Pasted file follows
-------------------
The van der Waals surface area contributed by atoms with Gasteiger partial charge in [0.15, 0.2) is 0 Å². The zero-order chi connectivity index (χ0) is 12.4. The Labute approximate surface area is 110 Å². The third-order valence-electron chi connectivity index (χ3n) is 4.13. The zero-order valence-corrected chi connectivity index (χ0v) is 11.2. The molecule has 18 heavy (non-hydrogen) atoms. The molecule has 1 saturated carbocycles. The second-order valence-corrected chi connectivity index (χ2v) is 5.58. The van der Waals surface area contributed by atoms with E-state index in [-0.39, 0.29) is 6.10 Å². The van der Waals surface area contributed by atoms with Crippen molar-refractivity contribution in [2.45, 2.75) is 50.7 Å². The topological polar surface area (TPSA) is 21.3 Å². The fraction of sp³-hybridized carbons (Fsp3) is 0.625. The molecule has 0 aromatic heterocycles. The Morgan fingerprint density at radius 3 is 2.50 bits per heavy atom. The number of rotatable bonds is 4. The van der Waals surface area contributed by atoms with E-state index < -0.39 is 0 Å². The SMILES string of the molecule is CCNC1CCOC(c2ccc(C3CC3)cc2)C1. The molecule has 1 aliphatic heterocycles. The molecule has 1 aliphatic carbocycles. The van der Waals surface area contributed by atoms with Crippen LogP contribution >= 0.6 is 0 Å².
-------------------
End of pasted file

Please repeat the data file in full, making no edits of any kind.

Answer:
The van der Waals surface area contributed by atoms with Gasteiger partial charge in [0.15, 0.2) is 0 Å². The zero-order chi connectivity index (χ0) is 12.4. The Labute approximate surface area is 110 Å². The third-order valence-electron chi connectivity index (χ3n) is 4.13. The zero-order valence-corrected chi connectivity index (χ0v) is 11.2. The molecule has 18 heavy (non-hydrogen) atoms. The molecule has 1 saturated carbocycles. The second-order valence-corrected chi connectivity index (χ2v) is 5.58. The van der Waals surface area contributed by atoms with E-state index in [-0.39, 0.29) is 6.10 Å². The van der Waals surface area contributed by atoms with Crippen molar-refractivity contribution in [2.45, 2.75) is 50.7 Å². The topological polar surface area (TPSA) is 21.3 Å². The fraction of sp³-hybridized carbons (Fsp3) is 0.625. The molecule has 0 aromatic heterocycles. The Morgan fingerprint density at radius 3 is 2.50 bits per heavy atom. The number of rotatable bonds is 4. The van der Waals surface area contributed by atoms with E-state index < -0.39 is 0 Å². The SMILES string of the molecule is CCNC1CCOC(c2ccc(C3CC3)cc2)C1. The molecule has 1 aliphatic heterocycles. The molecule has 1 aliphatic carbocycles. The van der Waals surface area contributed by atoms with Crippen LogP contribution >= 0.6 is 0 Å².